Mama’s Punjabi Recipes – Karela Phittu (BITTERMELON CHIPS) with or without salt

bitter-gourd-chips-OUTBelow is a reprint of Mama’s Kerela Phittu recipe which brings out the same flavor as the cooked vegetable but is much faster and simpler to cook. It is especially suited for new cooks as it will give them a chance to refine their skills with this vegetable before tackling the other karele recipes. It is reprinted with some additional information and directions.

Although the bharva (masala stuffed) karele with onions is the style most favored by Punjabis, there is another variation that is easier and faster to make and just as tasty. After all, karele are one vegetable you can cook and eat entirely, seeds, peels and all!

Karele originated in India and were carried into China in the 14th century though the Chinese variety is much bigger and not as bitter or tasty as the Indian one. Karele and the bitter juice extracted from the vegetable have many medicinal uses like treating stomach complaints, preventing malaria, reducing blood glucose and fighting cancer due to the antioxidants mostly in the green exterior skin. Some companies even sell gel capsules made of the karela extract and juice which can be bought from nutritional shops.

This recipe will allow you to experience the same bitter taste and also get the plant’s benefits, a lot of which come from the green exterior skin. I have known some people to even eat the leaves of the plant! The beauty of this recipe is that it is made as sliced chips and needs no special cleaning or preparation of the vegetable.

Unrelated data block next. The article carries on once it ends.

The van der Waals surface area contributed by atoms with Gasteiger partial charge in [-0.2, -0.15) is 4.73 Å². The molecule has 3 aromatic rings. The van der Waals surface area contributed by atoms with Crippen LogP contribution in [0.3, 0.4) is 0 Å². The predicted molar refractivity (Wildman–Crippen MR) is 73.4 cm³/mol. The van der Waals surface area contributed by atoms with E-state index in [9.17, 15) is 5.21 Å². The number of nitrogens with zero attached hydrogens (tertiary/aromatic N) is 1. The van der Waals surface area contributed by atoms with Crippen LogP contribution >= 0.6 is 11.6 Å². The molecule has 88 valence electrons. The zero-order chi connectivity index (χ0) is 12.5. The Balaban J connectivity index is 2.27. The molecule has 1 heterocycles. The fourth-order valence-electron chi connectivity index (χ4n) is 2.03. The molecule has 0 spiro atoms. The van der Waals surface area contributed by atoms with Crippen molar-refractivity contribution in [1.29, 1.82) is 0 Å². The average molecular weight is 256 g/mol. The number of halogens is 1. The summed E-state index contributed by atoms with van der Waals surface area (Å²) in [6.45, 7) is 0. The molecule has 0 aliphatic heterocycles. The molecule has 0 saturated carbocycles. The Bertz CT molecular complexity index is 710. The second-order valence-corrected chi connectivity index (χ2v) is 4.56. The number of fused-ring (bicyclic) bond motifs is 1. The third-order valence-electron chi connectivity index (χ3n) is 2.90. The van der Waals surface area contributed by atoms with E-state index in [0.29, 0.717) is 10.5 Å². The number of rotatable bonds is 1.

For easier cooking use one medium onion, peeled and sliced instead of the small onions used in other karela recipes. And for those on salt restricted diets, the amchoor (mango powder) and dahin (yogurt) can substitute for the salt flavor.



  • 4 fresh karele.
  • 2 tbsp tael (oil) vegetable or olive
  • ½ cup saadi dahin (plain yogurt)
  • 1 pyaaz (onion), medium
  • Spices (to taste): namak (salt), mirch (red pepper), haldi (turmeric), amchoor (mango powder) and sukha dhania powder (dried coriander seed powder)



  1.Wash the karele well then let them dry well.

2. Peel the onion and then slice finely slice it and keep to the side.

3. Cut off the tips and then slice the karele, but not into very thick slices.

4. Cut the karele in half lengthwise, pick out and discard the tough seeds with a knife and then slice the karele, but not very thick slices.

5. Heat the oil in a karahi (wok) and pour the sliced karele. Stir till brown and then add the spices and try not to let it stick to the wok.

6. Pour in the dahin (yogurt), stir and cover the wok till the karele are dry. Now add the sliced onions and cook for ten minutes until the slices are tender, but don’t let the onions get limp.

7. Serve with hot roti and a little plain dahin which adds to the taste.



Selecting some vegetables like karele (bittermelon) and baingan (eggplant) requires some special skills to find the ones which have the right tenderness. If they are too hard, they won’t cool well and if too tender, then they may be hollow inside and become mushy when cooked.

If the karele are fat, then the seeds inside may be too tough to eat and the flesh won’t take in the flavor. It is best to choose green ones that do not have many yellow spots.
If the karele are slender, chances are that the seeds are not hard to chew. These are just the right kind to cook.


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Shakuntla Malhotra is a skilled cook of Punjabi dishes made in the old-fashioned style that she learnt as a young woman in her ancestral home in Lyallpur, India (since renamed Faisalabad) before it became part of Pakistan after the Partition in 1947. People have often admired her cooking for its simplicity and taste that comes with each mouthful. Even in her late-eighties, she continues to cook daily and agreed to share her delectable Punjabi recipes for future generations.